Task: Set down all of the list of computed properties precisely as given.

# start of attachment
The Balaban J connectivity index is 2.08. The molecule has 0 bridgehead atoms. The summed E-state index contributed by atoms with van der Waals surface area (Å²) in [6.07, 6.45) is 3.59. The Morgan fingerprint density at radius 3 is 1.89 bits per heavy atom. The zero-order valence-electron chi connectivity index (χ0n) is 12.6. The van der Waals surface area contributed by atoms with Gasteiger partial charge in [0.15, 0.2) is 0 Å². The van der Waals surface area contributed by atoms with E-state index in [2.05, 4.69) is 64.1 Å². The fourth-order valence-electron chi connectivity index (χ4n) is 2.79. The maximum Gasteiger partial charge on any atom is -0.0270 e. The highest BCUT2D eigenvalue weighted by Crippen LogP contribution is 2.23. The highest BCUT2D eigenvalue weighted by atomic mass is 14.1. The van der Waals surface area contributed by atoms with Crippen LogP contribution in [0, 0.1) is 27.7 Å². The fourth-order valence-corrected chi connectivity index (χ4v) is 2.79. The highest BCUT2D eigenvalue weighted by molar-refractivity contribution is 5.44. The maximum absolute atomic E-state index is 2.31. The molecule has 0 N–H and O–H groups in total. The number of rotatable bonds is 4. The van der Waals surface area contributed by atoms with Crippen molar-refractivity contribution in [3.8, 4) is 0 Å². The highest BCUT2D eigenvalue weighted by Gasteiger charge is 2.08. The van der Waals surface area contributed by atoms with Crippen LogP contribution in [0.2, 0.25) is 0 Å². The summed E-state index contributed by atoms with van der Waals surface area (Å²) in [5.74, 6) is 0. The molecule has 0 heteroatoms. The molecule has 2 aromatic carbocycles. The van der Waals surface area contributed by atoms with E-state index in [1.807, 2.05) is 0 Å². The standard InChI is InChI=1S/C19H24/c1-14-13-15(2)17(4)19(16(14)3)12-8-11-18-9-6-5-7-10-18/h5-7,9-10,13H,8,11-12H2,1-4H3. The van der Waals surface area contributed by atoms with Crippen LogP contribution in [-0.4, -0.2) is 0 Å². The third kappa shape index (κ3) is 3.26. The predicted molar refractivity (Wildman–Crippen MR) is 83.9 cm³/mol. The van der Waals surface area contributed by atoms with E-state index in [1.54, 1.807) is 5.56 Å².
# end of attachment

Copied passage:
The Balaban J connectivity index is 2.08. The molecule has 0 bridgehead atoms. The summed E-state index contributed by atoms with van der Waals surface area (Å²) in [6.07, 6.45) is 3.59. The Morgan fingerprint density at radius 3 is 1.89 bits per heavy atom. The zero-order valence-electron chi connectivity index (χ0n) is 12.6. The van der Waals surface area contributed by atoms with Gasteiger partial charge in [0.15, 0.2) is 0 Å². The van der Waals surface area contributed by atoms with E-state index in [2.05, 4.69) is 64.1 Å². The fourth-order valence-electron chi connectivity index (χ4n) is 2.79. The maximum Gasteiger partial charge on any atom is -0.0270 e. The highest BCUT2D eigenvalue weighted by Crippen LogP contribution is 2.23. The highest BCUT2D eigenvalue weighted by atomic mass is 14.1. The van der Waals surface area contributed by atoms with Crippen LogP contribution in [0, 0.1) is 27.7 Å². The fourth-order valence-corrected chi connectivity index (χ4v) is 2.79. The highest BCUT2D eigenvalue weighted by molar-refractivity contribution is 5.44. The maximum absolute atomic E-state index is 2.31. The molecule has 0 N–H and O–H groups in total. The number of rotatable bonds is 4. The van der Waals surface area contributed by atoms with Crippen molar-refractivity contribution in [3.8, 4) is 0 Å². The highest BCUT2D eigenvalue weighted by Gasteiger charge is 2.08. The van der Waals surface area contributed by atoms with Crippen LogP contribution in [0.2, 0.25) is 0 Å². The summed E-state index contributed by atoms with van der Waals surface area (Å²) in [5.74, 6) is 0. The molecule has 0 heteroatoms. The molecule has 2 aromatic carbocycles. The van der Waals surface area contributed by atoms with E-state index in [1.807, 2.05) is 0 Å². The standard InChI is InChI=1S/C19H24/c1-14-13-15(2)17(4)19(16(14)3)12-8-11-18-9-6-5-7-10-18/h5-7,9-10,13H,8,11-12H2,1-4H3. The van der Waals surface area contributed by atoms with Crippen LogP contribution in [-0.4, -0.2) is 0 Å². The third kappa shape index (κ3) is 3.26. The predicted molar refractivity (Wildman–Crippen MR) is 83.9 cm³/mol. The van der Waals surface area contributed by atoms with E-state index in [1.54, 1.807) is 5.56 Å².